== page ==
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The effects of low altitude on isolated mammalian arteries, intact murine circulation, and as a therapy for myocardial infarction and hindlimb ischemia in mice

  • Author / Creator
    Shahid, Anmol
  • Humans residing at low and moderate altitudes (500 m - 3000 m above sea level) have a lower risk of dying from many cardiovascular diseases in comparison to sea level residents [1-3]. We hypothesized the lowered barometric pressure at these altitudes enhances vasodilation in the systemic vasculature through reduced external compressive forces on arteries. This could promote an anti-artherogenic environment and protect altitude dwellers from cardiovascular diseases. To explore potential mechanisms behind the altitude benefit, we investigated how normoxic low altitude (through small reductions in barometric pressure) affects arterial function ex vivo and hemodynamics in vivo. We also investigated the value of normoxic low altitude simulation in treating ischemic disorders such as myocardial infarction (MI) and peripheral arterial disease (PAD) in mice.
    We studied the effects of normoxic low altitude simulation on isolated resistance arteries of healthy C57BL6 mice (13.3±1 weeks) ex vivo using a pressure myograph system enclosed in a hypobaric chamber. Mesenteric arteries (n=14) were exposed to barometric pressures of 754 mmHg, 714 mmHg and 674 mmHg, and we used stepwise manipulation of perfusion pressures or flow rates to assess myogenic tone in the presence or absence of inhibitors of major endogenous vasodilators (i.e., L-NAME and Meclofenamate). We observed clear and immediate increases in vessel diameter at 714 mmHg and 674 mmHg (20.9±9.3% and 28.2±8.6%, respectively) compared to 754 mmHg (p<0.01) when perfusion pressure was increased. Flow-mediated vasodilation was enhanced under altitude simulation conditions with and without L-NAME and Meclofenamate. Vascular resistance was reduced significantly at 674 mmHg vs. 754 mmHg (2.14±0.60 mmHgmin/µL vs. 3.21±0.49 mmHgmin/µL, p<0.05).
    We then catheterized the left ventricle of healthy C57BL6 mice (n=8) and generated pressure volume loops during consecutive acute exposures to 754 mmHg, 714 mmHg, and 674 mmHg to study the in vivo hemodynamic effects of normoxic low altitude simulation. We found that total systemic vascular resistance was reduced with normoxic low altitude simulation (10.09±0.15 mmHgmin/µL at 754 mmHg vs. 8.11±1.45 and 8.18±1.24 mmHgmin/µL at 714 mmHg and 674 mmHg, respectively; p<0.05). We also observed significant increases in stroke volume and cardiac output from 754 mmHg to 714 mmHg and 674 mmHg (p<0.05).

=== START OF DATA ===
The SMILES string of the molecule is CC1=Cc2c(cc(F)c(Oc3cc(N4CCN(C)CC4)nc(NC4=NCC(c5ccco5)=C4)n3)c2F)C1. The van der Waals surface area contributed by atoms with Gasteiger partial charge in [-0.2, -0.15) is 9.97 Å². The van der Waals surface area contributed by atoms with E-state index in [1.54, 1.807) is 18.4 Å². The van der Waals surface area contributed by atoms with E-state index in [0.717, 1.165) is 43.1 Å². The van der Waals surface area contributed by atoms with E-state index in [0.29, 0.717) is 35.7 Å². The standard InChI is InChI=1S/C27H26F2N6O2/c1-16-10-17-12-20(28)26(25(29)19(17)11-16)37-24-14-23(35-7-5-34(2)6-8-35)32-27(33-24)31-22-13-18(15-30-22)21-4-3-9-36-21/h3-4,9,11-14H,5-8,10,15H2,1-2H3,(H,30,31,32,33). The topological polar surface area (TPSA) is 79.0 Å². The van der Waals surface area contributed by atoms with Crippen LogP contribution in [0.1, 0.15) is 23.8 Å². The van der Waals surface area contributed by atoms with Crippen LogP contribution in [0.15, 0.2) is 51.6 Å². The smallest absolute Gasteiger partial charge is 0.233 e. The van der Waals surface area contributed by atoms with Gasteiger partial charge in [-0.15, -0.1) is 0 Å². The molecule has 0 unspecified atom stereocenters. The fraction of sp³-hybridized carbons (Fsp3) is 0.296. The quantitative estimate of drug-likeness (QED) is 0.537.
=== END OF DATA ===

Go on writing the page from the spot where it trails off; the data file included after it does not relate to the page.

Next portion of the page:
Then, to study the effect of normoxic low altitude simulation on a disease model of myocardial infarction, we performed left-anterior descending artery (LAD) ligation on three-month old C57BL6 mice. Treatment group mice (n=13) were placed in an altitude chamber to recover from surgery for 3-hours daily at 714 mmHg for 1 week, and controls (n=12) were only exposed to 754 mmHg at this time. Echocardiographic evaluation of left ventricular function was performed on Day 1 and Day 8. Ejection fraction improved by 14.2±5.3% in treatment group mice (p<0.01 versus Day 1) but did not change for control group mice on Day 8. Cardiac output and stroke volume increased by 11.48±3.9 mL/min and 14.33±8.3 µL respectively in treatment group mice (p<0.01 versus Day 1), while control mice showed no significant improvement. Infarct size was significantly smaller in treatment group mice.
    Lastly, we performed femoral artery ligation to generate a model of PAD in three-month old C57BL6 mice. Control group mice (n=10) recovered at 754 mmHg (control) for 14 days. Treatment group mice (n=15) were placed in a low altitude simulation chamber (at 714 mmHg) to recover from surgery for 3-hours daily for two weeks. Hindlimb perfusion imaging was performed using a laser doppler line scanner for all mice prior to the surgery, and on days 1, 3, 7 and 14 post-surgery. At two weeks, ischemic reserve was significantly higher in the treatment group mice vs. the control group mice (0.50±0.13 vs. 0.20±0.06; p=0.01). Treatment group mice also had higher limb function scores and showed better ability to walk at two weeks.
    We conclude that normoxic low altitude simulation through reduced barometric pressure noticeably increases vascular diameter in isolated vasculature and improves cardiac output and stroke volume in vivo in healthy mice. Furthermore, we found that normoxic low altitude simulation can be used to improve cardiac function and reduce infarct size after an MI and improve ischemic limb blood flow in mouse models of PAD. We conclude that these changes are mediated by a reduction in the compressive forces experienced by arteries when barometric pressure is reduced at low altitudes and not hypoxia mediated mechanisms.

  • Subjects / Keywords
  • Graduation date
    Fall 2019
  • Type of Item
    Thesis
  • Degree
    Doctor of Philosophy
  • DOI
    https://doi.org/10.7939/r3-hhsc-xm45
  • License
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